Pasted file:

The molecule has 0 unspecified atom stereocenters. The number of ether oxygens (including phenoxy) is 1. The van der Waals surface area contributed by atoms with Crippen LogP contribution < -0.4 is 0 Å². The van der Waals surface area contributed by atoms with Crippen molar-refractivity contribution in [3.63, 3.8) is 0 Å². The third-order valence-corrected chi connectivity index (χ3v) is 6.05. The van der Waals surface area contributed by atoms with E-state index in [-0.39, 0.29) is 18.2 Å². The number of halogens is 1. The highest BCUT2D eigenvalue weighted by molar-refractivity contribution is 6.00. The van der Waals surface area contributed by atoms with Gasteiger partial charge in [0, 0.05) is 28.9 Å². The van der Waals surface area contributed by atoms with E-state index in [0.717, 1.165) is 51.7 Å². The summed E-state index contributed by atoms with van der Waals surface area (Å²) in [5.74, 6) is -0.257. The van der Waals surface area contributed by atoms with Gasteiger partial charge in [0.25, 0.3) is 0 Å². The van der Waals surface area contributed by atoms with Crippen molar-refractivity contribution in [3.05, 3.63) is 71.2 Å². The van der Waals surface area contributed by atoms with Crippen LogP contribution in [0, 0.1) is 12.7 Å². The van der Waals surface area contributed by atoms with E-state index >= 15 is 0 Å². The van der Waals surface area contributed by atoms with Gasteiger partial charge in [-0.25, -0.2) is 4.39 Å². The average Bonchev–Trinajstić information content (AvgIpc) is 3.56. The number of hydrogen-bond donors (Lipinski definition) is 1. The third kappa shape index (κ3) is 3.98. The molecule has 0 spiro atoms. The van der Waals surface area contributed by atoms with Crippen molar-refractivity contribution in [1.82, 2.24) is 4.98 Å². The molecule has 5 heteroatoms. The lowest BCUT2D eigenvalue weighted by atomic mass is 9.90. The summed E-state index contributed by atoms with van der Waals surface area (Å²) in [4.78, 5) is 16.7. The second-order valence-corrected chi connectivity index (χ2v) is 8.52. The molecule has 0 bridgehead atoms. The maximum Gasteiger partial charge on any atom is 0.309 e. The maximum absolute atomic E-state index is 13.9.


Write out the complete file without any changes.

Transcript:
The molecule has 0 unspecified atom stereocenters. The number of ether oxygens (including phenoxy) is 1. The van der Waals surface area contributed by atoms with Crippen LogP contribution < -0.4 is 0 Å². The van der Waals surface area contributed by atoms with Crippen molar-refractivity contribution in [3.63, 3.8) is 0 Å². The third-order valence-corrected chi connectivity index (χ3v) is 6.05. The van der Waals surface area contributed by atoms with E-state index in [-0.39, 0.29) is 18.2 Å². The number of halogens is 1. The highest BCUT2D eigenvalue weighted by molar-refractivity contribution is 6.00. The van der Waals surface area contributed by atoms with Gasteiger partial charge in [0, 0.05) is 28.9 Å². The van der Waals surface area contributed by atoms with E-state index in [0.717, 1.165) is 51.7 Å². The summed E-state index contributed by atoms with van der Waals surface area (Å²) in [5.74, 6) is -0.257. The van der Waals surface area contributed by atoms with Gasteiger partial charge in [0.25, 0.3) is 0 Å². The van der Waals surface area contributed by atoms with Crippen molar-refractivity contribution in [3.05, 3.63) is 71.2 Å². The van der Waals surface area contributed by atoms with Crippen LogP contribution in [0, 0.1) is 12.7 Å². The van der Waals surface area contributed by atoms with E-state index >= 15 is 0 Å². The van der Waals surface area contributed by atoms with Gasteiger partial charge in [-0.25, -0.2) is 4.39 Å². The average Bonchev–Trinajstić information content (AvgIpc) is 3.56. The number of hydrogen-bond donors (Lipinski definition) is 1. The third kappa shape index (κ3) is 3.98. The molecule has 0 spiro atoms. The van der Waals surface area contributed by atoms with Crippen molar-refractivity contribution in [1.82, 2.24) is 4.98 Å². The molecule has 5 heteroatoms. The lowest BCUT2D eigenvalue weighted by atomic mass is 9.90. The summed E-state index contributed by atoms with van der Waals surface area (Å²) in [4.78, 5) is 16.7. The second-order valence-corrected chi connectivity index (χ2v) is 8.52. The molecule has 0 bridgehead atoms. The maximum Gasteiger partial charge on any atom is 0.309 e. The maximum absolute atomic E-state index is 13.9.